Despite the concerns of Mr. Fossati over the clear conflicts of interest of Telefonica are absolutely sharable, not submitting any candidates for the eventual renewal contributed to create a huge uncertainty in case of removal of the current Board members. Telecom Italia has to face a very delicate situation: a very high net debt (amounting to € 28 billion, or 1.4 times the shareholders’ equity, as per the 3rd Quarter Report), poor operating  performances on the domestic market, both Moody’s and Standard & Poor’s recently downgraded the Company to a sub-investment grade and Italian political and financial contexts are still highly turbulent. In a so delicate situation, it is clear that the Company should strongly avoid further uncertainty.

Several newspapers reported that both ISS and Glass Lewis recommended approving the Board removal. Although supporting Mr. Fossati’s reasons, ECGS recommended (proxy reports issued on December 4th) and still recommends opposition, as the concerns over the huge uncertainty deriving from the removal overwhelm the risks of Telefonica’s conflicts of interest. Approximately 50% of the share capital is expected to vote at the Meeting, of which 22.4% represented by Telco, 5% by Fossati’s Findim and approximately 23% by independent shareholders. Hence, it is impossible to predict the outcomes of the Meeting.

Further obstacles to the shareholders’ vote

The problems for shareholders are not limited to the decision whether to support Mr. Fossati or not, as great confusion was also created by Telecom Italia itself, that published inconsistent meeting material: the Notice of Meeting includes a different number of resolutions respect to the proxy card published by the Company itself!

The Notice of Meeting includes 5 resolutions: 1) the removal of the Board, 2) the eventual appointment of the new Board (in case the removal is approved), 3) the eventual integration of 2 Board members (in case the removal is rejected), 4) the elimination of shares’ par value and 5) the share capital increase to serve the mandatory convertible bonds. In case the removal is approved, shareholders will have to appoint the new Board members, having previously defined the number of members, the term of office and the remuneration of the new members. Hence, as per the Notice of Meeting, item 2 and 3 include bundled resolutions. But the bundled resolutions are unbundled on the proxy card, still issued by the Company, that includes 9 items: 1) removal, 2) eventual definition of the number of Directors, 3) eventual definition of the term of office, 4) eventual definition of the remuneration, 5) eventual election of the Board members, 6) eventual appointment of one Board member, 7) eventual appointment of the second Board member, 8) elimination of shares’ par value, 9) share capital increase.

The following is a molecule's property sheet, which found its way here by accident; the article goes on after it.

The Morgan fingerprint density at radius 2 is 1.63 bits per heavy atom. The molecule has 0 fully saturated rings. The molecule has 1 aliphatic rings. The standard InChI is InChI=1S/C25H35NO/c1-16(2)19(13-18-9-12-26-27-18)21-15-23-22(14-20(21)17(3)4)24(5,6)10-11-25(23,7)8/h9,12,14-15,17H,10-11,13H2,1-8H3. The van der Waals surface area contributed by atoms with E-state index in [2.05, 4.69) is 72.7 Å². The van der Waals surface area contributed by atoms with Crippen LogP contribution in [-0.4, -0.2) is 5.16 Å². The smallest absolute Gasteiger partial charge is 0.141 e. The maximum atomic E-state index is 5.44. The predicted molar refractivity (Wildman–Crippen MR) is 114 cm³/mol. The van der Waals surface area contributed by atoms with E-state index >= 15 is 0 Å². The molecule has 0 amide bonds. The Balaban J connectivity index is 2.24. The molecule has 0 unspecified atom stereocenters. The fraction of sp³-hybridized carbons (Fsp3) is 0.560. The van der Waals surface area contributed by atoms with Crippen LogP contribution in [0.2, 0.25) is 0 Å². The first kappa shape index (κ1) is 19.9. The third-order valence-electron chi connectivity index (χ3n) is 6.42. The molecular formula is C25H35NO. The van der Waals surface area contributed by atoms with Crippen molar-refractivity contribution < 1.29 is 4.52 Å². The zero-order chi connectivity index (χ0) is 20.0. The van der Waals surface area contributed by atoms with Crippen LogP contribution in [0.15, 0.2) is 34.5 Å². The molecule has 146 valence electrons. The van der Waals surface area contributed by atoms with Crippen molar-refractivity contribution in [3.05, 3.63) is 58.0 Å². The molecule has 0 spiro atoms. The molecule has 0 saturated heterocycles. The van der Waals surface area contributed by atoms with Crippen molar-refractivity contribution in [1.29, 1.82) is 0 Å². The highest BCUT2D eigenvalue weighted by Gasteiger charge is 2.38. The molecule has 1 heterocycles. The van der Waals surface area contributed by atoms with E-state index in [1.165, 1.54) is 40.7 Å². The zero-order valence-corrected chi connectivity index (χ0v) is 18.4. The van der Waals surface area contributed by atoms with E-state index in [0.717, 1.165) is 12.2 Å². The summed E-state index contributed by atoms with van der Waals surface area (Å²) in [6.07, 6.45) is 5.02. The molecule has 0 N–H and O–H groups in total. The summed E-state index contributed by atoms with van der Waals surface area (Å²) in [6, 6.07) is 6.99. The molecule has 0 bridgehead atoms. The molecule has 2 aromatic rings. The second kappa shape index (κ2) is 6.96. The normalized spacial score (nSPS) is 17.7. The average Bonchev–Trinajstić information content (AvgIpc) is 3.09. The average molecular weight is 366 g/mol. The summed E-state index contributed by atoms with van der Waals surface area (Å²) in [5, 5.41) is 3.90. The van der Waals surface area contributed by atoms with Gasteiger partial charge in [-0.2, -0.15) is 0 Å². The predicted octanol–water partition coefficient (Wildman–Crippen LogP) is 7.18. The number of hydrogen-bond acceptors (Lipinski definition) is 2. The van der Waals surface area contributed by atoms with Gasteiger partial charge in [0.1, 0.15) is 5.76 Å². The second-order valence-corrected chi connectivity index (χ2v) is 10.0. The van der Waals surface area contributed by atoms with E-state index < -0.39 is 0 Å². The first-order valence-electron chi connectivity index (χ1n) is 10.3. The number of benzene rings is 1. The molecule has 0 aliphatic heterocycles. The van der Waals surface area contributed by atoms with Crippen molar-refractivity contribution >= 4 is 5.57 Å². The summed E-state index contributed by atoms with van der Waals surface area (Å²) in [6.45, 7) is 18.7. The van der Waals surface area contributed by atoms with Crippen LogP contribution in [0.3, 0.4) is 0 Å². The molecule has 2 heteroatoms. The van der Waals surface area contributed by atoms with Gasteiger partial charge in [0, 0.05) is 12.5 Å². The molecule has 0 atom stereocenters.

The crazy situation affected also the major voting platform, which is based on the notifications received by the local custodians. Foreign institutional investors found 6 resolutions to be voted! While item 2 is still bundled, item 3 correctly allows shareholders to separately vote for the eventual appointment of each missing director.

At a time when proxy advisers’ activities are strongly criticized, it would be highly recommendable that national and supranational market Authorities cast a glance on the correctness of the entire voting channel, that involves also the issuers (and their advisers), the custodians, the voting platforms and the proxy agents.